Ebola horror: Infected nurse flew U.S. airline

By Jerome R. Corsi

Dallas Mayor Mike Rawlings, left, speaks to reporters Wednesday with Dallas County Judge Clay Jenkins
Dallas Mayor Mike Rawlings, left, speaks to reporters Wednesday with Dallas County Judge Clay Jenkins

NEW YORK – Only hours after the Centers for Disease Control reassured the American public the health-care procedures at Texas Health Presbyterian Hospital in Dallas were adequate to contain Ebola, CDC announced a second health-care worker who treated the “index patient,” Thomas Eric Duncan from Liberia, has been diagnosed with the disease.

At an early morning press conference in Dallas, hospital officials admitted they are “learning as they go” as concerns mount nationwide that the CDC may not have fully understood how Ebola is transmitted and that CDC protocols may be inadequate.

CDC, nevertheless, said in an early morning press release Wednesday, “As we have said before, because of our ongoing investigation, it is not unexpected that there would be additional exposures.”

The nurse, however, identified as 29-year-old Amber Vinson, took a flight from Cleveland to Dallas/Fort Worth on Monday, the day before she reported symptoms.

Frontier Airlines said in a statement it was notified by CDC at 1 a.m. Wednesday that a customer on a flight Monday later tested positive for Ebola.

Flight 1143 landed at 8:16 p.m. local time in Dallas-Fort Worth and “remained overnight at the airport having completed its flying for the day at which point the aircraft received a thorough cleaning per our normal procedures which is consistent with CDC guidelines prior to returning to service the next day.”

The airline said the plane also was also cleaned again in Cleveland Tuesday night. Previously the customer had traveled from Dallas Fort Worth to Cleveland on Frontier flight 1142 on Friday.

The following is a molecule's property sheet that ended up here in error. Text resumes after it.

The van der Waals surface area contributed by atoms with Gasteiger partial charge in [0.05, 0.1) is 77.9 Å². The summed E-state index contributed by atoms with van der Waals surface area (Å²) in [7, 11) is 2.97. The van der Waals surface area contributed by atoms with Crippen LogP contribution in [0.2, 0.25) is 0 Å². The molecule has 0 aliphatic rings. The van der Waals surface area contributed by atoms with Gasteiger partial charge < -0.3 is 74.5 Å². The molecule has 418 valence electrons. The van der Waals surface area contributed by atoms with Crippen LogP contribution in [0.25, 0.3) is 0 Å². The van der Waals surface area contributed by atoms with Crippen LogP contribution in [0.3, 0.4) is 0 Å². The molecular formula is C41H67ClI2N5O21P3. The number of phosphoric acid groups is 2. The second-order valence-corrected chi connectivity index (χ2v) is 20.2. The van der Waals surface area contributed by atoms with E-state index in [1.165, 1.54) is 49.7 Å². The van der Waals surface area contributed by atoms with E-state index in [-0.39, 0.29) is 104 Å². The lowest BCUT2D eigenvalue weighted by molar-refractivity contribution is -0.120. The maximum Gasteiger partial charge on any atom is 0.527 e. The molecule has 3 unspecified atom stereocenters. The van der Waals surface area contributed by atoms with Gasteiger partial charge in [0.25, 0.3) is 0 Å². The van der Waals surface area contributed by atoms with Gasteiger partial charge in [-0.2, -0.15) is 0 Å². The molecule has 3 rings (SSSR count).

The CDC said in a statement that because of the proximity in time between the evening flight and first report of illness the following morning, it is asking all 132 passengers on Frontier Airlines flight 1143 Oct. 13 to call 1 800-CDC INFO (1 800 232-4636).

Public health professionals will begin Wednesday afternoon interviewing the passengers about the flight, answering their questions and arranging follow up.

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Health officials have interviewed Vinson, who lives alone with no pets, to identify any contacts or potential exposures. Confirmatory testing was being conducted at CDC while decontamination was under way at the patient’s Dallas apartment.

Only Tuesday, CDC Director Dr. Thomas Frieden once again insisted to reporters that CDC protocols are sufficient to control the Ebola outbreak in the United States and West Africa, if they are followed precisely 100 percent of the time.

Even while trying to reassure the public, Frieden admitted Tuesday that CDC has not yet identified the incident that led to nurse Nina Pham becoming infected with Ebola as she treated Duncan.

Still, Frieden made clear CDC is counting on preventing future infections of health-care workers not by reexamining protocols but by placing a site manager in an Ebola war “to make sure protective gear is put on correctly and taken off correctly.”